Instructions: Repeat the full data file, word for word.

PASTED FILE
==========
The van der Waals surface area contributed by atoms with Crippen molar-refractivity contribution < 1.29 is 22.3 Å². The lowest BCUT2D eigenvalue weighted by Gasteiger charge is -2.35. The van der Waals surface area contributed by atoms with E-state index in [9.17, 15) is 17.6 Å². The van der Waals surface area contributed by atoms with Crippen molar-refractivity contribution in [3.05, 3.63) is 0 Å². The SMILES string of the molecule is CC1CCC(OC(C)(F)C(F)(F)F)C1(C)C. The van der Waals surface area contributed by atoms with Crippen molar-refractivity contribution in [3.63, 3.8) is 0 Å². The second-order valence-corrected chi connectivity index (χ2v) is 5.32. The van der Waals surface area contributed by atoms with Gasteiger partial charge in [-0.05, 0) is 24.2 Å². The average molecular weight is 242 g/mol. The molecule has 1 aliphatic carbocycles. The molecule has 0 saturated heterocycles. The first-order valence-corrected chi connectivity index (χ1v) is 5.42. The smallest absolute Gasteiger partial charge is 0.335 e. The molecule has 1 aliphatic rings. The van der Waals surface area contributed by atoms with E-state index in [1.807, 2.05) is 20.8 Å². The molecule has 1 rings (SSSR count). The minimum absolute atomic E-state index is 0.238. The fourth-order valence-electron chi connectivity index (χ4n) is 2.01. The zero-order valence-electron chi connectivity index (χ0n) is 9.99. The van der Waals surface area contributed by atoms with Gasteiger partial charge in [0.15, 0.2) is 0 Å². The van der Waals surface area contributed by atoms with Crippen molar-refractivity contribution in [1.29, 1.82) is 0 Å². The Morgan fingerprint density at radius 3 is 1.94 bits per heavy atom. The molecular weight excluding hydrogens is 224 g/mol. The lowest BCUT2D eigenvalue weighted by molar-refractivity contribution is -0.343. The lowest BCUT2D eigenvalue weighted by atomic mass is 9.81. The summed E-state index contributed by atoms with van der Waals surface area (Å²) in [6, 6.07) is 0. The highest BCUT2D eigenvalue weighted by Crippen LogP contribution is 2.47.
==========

The van der Waals surface area contributed by atoms with Crippen molar-refractivity contribution < 1.29 is 22.3 Å². The lowest BCUT2D eigenvalue weighted by Gasteiger charge is -2.35. The van der Waals surface area contributed by atoms with E-state index in [9.17, 15) is 17.6 Å². The van der Waals surface area contributed by atoms with Crippen molar-refractivity contribution in [3.05, 3.63) is 0 Å². The SMILES string of the molecule is CC1CCC(OC(C)(F)C(F)(F)F)C1(C)C. The van der Waals surface area contributed by atoms with Crippen molar-refractivity contribution in [3.63, 3.8) is 0 Å². The second-order valence-corrected chi connectivity index (χ2v) is 5.32. The van der Waals surface area contributed by atoms with Gasteiger partial charge in [-0.05, 0) is 24.2 Å². The average molecular weight is 242 g/mol. The molecule has 1 aliphatic carbocycles. The molecule has 0 saturated heterocycles. The first-order valence-corrected chi connectivity index (χ1v) is 5.42. The smallest absolute Gasteiger partial charge is 0.335 e. The molecule has 1 aliphatic rings. The van der Waals surface area contributed by atoms with E-state index in [1.807, 2.05) is 20.8 Å². The molecule has 1 rings (SSSR count). The minimum absolute atomic E-state index is 0.238. The fourth-order valence-electron chi connectivity index (χ4n) is 2.01. The zero-order valence-electron chi connectivity index (χ0n) is 9.99. The van der Waals surface area contributed by atoms with Gasteiger partial charge in [0.15, 0.2) is 0 Å². The van der Waals surface area contributed by atoms with Crippen molar-refractivity contribution in [1.29, 1.82) is 0 Å². The Morgan fingerprint density at radius 3 is 1.94 bits per heavy atom. The molecular weight excluding hydrogens is 224 g/mol. The lowest BCUT2D eigenvalue weighted by molar-refractivity contribution is -0.343. The lowest BCUT2D eigenvalue weighted by atomic mass is 9.81. The summed E-state index contributed by atoms with van der Waals surface area (Å²) in [6, 6.07) is 0. The highest BCUT2D eigenvalue weighted by Crippen LogP contribution is 2.47.